Here’s a trick to make your life easier:

  1. Open the Visual Studio context menus: Tools->Options->Text Editor->File Extension
  2. Then set the extension ispc to Microsoft Visual C++
  3. Close and reopen your ispc files and voilà

Visual Studio will now assign the C++ syntax highlighting to ispc, which is accurate most of the time since ispc is syntactically similar to C with some C++ style sugar on top.

Macro tips, tricks, and issues


As the ispc compiler is derived from LLVM we have access to macros which aren’t documented in ispc’s user manual. The most important of which is __COUNTER__, which increments by one every time it is encountered, which is incredibly useful for generating unique names for types and functions programmatically.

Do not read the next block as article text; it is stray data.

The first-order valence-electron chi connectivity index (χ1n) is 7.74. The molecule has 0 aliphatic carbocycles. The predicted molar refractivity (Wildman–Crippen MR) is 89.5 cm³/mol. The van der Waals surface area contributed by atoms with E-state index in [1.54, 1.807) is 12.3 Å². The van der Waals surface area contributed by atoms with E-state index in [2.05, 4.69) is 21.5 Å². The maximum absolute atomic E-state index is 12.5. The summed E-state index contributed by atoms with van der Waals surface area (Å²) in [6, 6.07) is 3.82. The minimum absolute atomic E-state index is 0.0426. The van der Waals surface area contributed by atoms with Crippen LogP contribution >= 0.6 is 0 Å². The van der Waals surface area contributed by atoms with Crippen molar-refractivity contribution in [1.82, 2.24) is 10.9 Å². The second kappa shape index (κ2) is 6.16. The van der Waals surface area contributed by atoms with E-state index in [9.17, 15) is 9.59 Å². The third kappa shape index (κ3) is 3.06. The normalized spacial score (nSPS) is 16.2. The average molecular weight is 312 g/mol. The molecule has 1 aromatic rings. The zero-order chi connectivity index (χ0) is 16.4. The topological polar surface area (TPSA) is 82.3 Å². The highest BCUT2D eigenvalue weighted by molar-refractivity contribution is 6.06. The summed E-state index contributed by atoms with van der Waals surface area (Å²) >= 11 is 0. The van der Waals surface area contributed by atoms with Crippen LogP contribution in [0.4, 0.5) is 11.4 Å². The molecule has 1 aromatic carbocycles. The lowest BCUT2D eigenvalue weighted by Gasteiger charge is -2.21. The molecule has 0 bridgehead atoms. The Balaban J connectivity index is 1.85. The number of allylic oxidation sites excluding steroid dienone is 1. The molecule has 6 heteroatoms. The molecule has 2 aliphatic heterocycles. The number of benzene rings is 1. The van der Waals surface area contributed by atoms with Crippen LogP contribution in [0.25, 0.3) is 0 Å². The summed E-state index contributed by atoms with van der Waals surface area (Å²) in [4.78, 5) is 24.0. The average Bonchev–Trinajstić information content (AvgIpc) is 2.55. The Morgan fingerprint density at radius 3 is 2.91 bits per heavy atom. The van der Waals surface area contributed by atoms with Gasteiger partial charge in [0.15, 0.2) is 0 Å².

Here is just a small list of useful macros at your disposal within ispc:

__COUNTER__
__VA_ARGS__ 
__LINE__ 
__FILE__ 
__BYTE_ORDER__ 
__ORDER_LITTLE_ENDIAN__ 
__ORDER_BIG_ENDIAN__ 

Note: Because __FILE__ produces a string literal it causes the compiler to die if used as an argument, the way around this is to rely on expansion inside of the print function:

print("We're inside "__FILE__ " at line % \n", __LINE__);

We’ve seen the good, now comes the ugly: never mix macros with foreach() loops!

The regular for() and cfor() loops are fine, but if you write something like:

#define MY_CONSTANT 10
void func() { 
   foreach(i = 0...MY_CONSTANT) { 
         // ... 
    } 
} 

This will fail to compile. In this case MY_CONSTANT is undefined and has no value in the scope of the foreach() loop.
However by changing the definition to:

const int MY_CONSTANT = 10;
void func() { 
    foreach(i = 0...MY_CONSTANT) {